Medwyn Goodall

Rhythm of the Ancients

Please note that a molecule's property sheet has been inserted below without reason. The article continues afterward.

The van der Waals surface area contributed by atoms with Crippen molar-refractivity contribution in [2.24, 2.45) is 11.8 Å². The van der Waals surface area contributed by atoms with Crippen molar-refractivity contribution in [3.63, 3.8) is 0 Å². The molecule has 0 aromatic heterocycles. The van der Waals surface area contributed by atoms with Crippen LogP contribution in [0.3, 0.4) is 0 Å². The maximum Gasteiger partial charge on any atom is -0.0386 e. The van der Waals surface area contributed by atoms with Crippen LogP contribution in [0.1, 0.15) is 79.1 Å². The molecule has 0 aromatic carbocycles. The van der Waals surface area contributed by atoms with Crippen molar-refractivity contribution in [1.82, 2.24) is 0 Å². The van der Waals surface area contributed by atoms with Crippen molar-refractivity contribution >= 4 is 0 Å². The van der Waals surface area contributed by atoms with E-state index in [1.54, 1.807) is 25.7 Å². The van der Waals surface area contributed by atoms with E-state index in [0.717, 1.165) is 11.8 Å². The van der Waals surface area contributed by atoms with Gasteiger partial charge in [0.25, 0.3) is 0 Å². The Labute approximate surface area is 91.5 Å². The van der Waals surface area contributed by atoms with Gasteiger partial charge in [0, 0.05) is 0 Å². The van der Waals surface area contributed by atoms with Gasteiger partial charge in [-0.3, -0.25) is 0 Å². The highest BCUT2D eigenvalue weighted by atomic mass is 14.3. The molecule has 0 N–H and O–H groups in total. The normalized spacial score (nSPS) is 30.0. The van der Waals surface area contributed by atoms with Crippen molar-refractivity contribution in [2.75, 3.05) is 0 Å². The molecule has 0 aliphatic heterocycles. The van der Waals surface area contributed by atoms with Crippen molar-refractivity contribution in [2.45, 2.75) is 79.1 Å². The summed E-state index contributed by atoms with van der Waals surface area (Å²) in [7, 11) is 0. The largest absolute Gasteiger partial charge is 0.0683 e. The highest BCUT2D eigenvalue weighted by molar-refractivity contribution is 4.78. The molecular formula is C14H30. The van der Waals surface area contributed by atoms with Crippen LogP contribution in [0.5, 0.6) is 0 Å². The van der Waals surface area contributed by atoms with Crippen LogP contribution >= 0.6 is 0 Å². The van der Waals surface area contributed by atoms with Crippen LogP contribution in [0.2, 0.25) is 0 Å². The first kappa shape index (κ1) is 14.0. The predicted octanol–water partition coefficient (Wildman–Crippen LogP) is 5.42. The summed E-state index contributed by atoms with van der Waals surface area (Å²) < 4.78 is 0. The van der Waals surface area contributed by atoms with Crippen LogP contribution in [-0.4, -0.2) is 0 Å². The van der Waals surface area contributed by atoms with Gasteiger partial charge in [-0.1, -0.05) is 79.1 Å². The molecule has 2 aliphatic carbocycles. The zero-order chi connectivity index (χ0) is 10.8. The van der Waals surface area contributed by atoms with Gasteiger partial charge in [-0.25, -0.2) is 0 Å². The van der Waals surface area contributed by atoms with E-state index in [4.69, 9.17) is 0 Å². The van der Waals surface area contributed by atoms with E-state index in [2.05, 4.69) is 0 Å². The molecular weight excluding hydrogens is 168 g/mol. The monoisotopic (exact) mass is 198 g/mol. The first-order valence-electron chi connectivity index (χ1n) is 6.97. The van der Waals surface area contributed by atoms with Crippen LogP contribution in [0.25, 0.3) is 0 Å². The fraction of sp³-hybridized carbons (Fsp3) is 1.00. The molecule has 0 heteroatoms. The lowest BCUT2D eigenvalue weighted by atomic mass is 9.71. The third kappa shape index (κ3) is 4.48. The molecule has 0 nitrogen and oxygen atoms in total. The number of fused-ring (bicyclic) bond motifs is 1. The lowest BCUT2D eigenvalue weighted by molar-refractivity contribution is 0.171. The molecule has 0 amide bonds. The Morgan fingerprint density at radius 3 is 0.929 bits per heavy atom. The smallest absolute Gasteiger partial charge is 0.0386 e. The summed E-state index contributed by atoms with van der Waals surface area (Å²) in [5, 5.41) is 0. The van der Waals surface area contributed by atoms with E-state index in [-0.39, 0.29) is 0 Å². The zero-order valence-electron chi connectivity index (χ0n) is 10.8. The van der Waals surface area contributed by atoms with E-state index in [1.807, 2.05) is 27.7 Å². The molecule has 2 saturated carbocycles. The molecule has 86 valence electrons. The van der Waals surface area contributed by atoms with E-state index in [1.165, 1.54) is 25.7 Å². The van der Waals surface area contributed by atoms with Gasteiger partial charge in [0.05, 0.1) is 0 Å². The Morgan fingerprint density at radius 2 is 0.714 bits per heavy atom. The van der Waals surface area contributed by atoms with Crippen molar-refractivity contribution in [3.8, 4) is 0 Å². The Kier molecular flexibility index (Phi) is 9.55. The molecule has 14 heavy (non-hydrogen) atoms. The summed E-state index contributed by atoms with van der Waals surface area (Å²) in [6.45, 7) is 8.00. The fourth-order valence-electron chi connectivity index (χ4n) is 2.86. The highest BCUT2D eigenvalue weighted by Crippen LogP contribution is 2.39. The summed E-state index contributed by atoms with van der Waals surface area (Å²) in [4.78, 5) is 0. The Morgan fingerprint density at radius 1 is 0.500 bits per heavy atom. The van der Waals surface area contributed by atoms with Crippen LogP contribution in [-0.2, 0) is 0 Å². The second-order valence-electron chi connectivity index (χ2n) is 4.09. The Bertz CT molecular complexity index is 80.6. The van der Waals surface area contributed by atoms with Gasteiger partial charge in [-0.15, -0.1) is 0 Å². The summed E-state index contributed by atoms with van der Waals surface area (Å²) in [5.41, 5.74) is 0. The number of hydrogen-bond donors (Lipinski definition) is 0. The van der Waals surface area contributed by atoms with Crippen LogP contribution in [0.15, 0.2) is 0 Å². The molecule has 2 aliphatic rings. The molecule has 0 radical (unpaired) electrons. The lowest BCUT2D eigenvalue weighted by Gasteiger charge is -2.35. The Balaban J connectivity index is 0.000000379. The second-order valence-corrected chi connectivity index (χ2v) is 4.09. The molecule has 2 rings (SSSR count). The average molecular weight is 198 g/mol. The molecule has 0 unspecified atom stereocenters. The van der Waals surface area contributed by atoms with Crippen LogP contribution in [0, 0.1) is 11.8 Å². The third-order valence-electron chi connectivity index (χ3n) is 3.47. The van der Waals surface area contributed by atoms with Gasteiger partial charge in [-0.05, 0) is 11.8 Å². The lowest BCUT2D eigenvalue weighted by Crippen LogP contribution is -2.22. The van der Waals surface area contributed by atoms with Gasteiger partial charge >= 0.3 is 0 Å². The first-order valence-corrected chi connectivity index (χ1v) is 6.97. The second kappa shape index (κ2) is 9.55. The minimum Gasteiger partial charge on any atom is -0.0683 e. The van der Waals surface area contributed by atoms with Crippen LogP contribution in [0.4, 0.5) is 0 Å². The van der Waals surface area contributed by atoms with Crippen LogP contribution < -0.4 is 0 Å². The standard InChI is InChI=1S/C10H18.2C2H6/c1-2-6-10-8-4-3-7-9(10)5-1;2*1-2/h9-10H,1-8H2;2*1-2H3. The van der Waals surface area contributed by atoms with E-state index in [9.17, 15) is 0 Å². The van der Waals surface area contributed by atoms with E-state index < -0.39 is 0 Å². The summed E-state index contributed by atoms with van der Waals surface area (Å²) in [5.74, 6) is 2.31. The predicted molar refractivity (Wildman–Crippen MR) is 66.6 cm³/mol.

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Back in the early '80s, it was easy for urban hipsters to dismiss new age in general as mind-numbing elevator music. But as time passed, the new age genre grew to be so diverse and eclectic that sweeping generalizations became increasingly problematic. These days, a lot of the music that is categorized as new age is fairly interesting; Medwyn Goodall is a perfect example. The British guitarist/producer/composer is among the people who combine new age with a variety of world music; his previous CDs have tended to appeal to both new age and world audiences, and there is no reason why Rhythm of the Ancients won't do the same. In the past, Goodall has experimented with everything from Celtic to Asian music; this time, he has a South American state of mind. The term South American music can, of course, mean a wide variety of things -- Argentinean tango and Brazilian samba are both part of South American culture, and Goodall doesn't get into either of those things on Rhythm of the Ancients. Instead, this 2002 effort combines new age with the traditional Andean music that one associates with Peru and Bolivia. Goodall plays traditional South American instruments on this instrumental CD (including the charango), but he also plays everything from keyboards to the marimba -- and the end result is a thoughtful Andean/new age hybrid. All of the adjectives that new age enthusiasts love to hear -- words like calm, serene, peaceful, and tranquil -- are applicable on "Lost City," "Chamber of the Gods," and other tracks. However, the album is also substantial and intelligent. For all its serenity, Rhythm of the Ancients has a fair amount of meat on its bones.

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